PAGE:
No Strangers

TED CHAPMAN

HOME: King, N.C.
FAMILY: Wife Bonnie, a son, a daughter and five grandchildren
RIG: 2002 Peterbilt 379
CAREER: 50 years
FREIGHT: Produce
ACCIDENT-FREE: 50 years

“I have the freedom to see the world while making good money,” says independent Ted Chapman. “And then I can go home and think about all the friends I’ve made. I never have met a stranger.”

Strangers are few and far between for good reason. Chapman, a 68-year-old self-made millionaire, has run a dedicated route coast to coast for A&P for 35 years. The men who drive for him, Roger Gordon and Curtis Shelton, have worked for Chapman 30 years and 20 years, respectively. And in a true test of longevity, Bonnie Chapman has been waving good-bye and welcoming her husband home with a pot of beans for 47 years.

In addition to marrying Bonnie, a lot has happened since Chapman started driving in 1954: He’s bought 17 trucks, run 6 million accident-free miles, built a home and become a father and a grandfather.

“I feel sad and lonely when he leaves, but I work and keep busy till he gets back,” Bonnie says. “It is like a second honeymoon every time he comes home.” Her only complaint: “I do have to call him several times for dinner when he’s out in the shop.”

“I’ve got a one-of-a-kind woman,” Chapman says. “I met her the night she gave a speech as the valedictorian at my cousin’s graduation. The longer I knew her, the more I wanted her to have my children. I knew almost immediately that I wanted to marry that girl.”

Chapman is equally fervent about keeping his equipment in mint condition. Every day on the road starts with dusting and polishing. Chapman has high standards when it comes to keeping all three of his trucks clean. White towels cover the floors of all Chapman’s truck cabs, and he asks his drivers to keep it that way.

“I have this one black 1985 Peterbilt, and shoes have never touched the floor mats of that truck,” says Chapman.

Gordon, who drives a red 1996 Peterbilt, says he doesn’t think Chapman’s insistence about cleanliness is unfounded.

“It really pays off in the long run,” says Gordon. “He’s given me good equipment to drive and that means a lot.” After 30 years of driving for Chapman, Gordon says there isn’t much – “other than kill somebody” – he would not do if Chapman asked.

Chapman’s first truck was a 1951 Chevrolet dump missing the driver’s side door, which he bought with $600 he borrowed. Now he can be seen cruising in his bright blue 2002 Peterbilt 379, powered by a 550-hp Caterpillar.

Though he declines to discuss his net income from his three-truck fleet, Chapman says hard work, dedication and honesty have helped him move ahead since that first truck.

“The only profession where you start at the top is well digging,” Chapman says. “The best feeling in the world is to start out on the bottom and to climb to the top and be able to look down at where you started.”

Chapman says one particular practice has helped a lot – buying everything without credit, even the couple’s $275,000 sprawling ranch-style home in King, N.C.

“I went to Bonnie the night before I got married and I told her we wouldn’t buy anything we couldn’t afford,” Chapman says. “Why buy something if it isn’t yours for five, 10 or 20 years?”

Bonnie says she was comfortable with that policy because she knew Chapman was destined for success. “Ted has this willing desire to do everything well,” she says.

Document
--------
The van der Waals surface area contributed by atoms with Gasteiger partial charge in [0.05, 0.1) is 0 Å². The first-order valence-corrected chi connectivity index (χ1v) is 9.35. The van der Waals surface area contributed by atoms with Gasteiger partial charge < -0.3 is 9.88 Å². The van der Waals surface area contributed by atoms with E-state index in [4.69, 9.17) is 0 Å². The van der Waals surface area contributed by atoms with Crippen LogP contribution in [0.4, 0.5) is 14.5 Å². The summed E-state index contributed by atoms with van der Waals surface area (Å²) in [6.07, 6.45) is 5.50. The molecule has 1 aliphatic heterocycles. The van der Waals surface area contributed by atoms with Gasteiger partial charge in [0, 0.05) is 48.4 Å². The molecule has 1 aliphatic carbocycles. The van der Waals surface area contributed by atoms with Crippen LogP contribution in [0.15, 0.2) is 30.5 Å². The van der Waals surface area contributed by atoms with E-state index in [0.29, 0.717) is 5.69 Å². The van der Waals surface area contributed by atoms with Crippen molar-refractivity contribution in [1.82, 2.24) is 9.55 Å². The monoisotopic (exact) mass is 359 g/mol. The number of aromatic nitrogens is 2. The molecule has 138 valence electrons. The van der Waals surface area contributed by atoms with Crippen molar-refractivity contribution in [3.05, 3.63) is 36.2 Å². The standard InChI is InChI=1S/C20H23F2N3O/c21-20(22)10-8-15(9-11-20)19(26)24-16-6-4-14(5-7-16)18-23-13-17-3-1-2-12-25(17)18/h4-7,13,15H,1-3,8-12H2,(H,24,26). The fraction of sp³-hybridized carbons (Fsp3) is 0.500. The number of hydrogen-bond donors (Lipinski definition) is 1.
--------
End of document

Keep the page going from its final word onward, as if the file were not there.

Not to mention a strong desire to see his peers do things well, too.

“I don’t have a pet peeve, I have a major peeve,” Chapman says. “I can’t stand disrespectful drivers. Trucking is my profession and it hurts me to see people being unsafe and disrespectful.”

He believes that his responsible, respectful attitude on the road has made him safer. When he was a contract driver, Chapman received several safe-driving awards. As a successful owner-operator with a strong safety record who buys only Peterbilts, he was nominated to be a member of the Peterbilt Council of Class, an advisory board comprised of Peterbilt owners.

Though he’s reached retirement age, Chapman expects to get a lot more out of trucking before he quits driving. “I hope my health will be good enough to be 90 and still running the same route,” he says.

Before he gives up driving for good, Chapman wants his wife to have a chance to see as much of the country as he’s seen. “I would love to just call in and say, ‘Give me a route to Seattle,’ pick that up, take Bonnie to Washington and stay there for a few days. Then I’d call in again and pick another city and another.”

Even if he does not fulfill those plans, Chapman says he would have no regrets.

“I am so proud of my son and daughter, and I love my wife and my grandkids,” he says. “If I lose everything I’ve got before I get home, I’ll still die the richest man.”

FAVORITE MUSIC: I didn’t know there was more than one kind. I love country, especially Merle Haggard.

BEST MEMORY: The day I picked up my first Peterbilt conventional, on Oct. 15, 1980.

FAVORITE MOVIE: The Good the Bad and the Ugly.

FAVORITE TV SHOW: The news.

FAVORITE FOOD: Beans and potatoes.

LEAST FAVORITE FOOD: I like anything that’s cooked right.

MOTTO: Whatever you do, do it well. There’s a front seat for you in any job you do.

KEYS TO GOOD MARRIAGE: Respect and trust.

FAVORITE LOAD: Produce.

LEAST FAVORITE LOAD: Fresh chicken. It drips in the trailer.

The Business Manual for Owner-Operators
Overdrive editors and ATBS present the industry’s best manual for prospective and committed owner-operators. You’ll find exceptional depth on many issues in the 2021 edition of Partners in Business.
Download
Partners in Business Issue Cover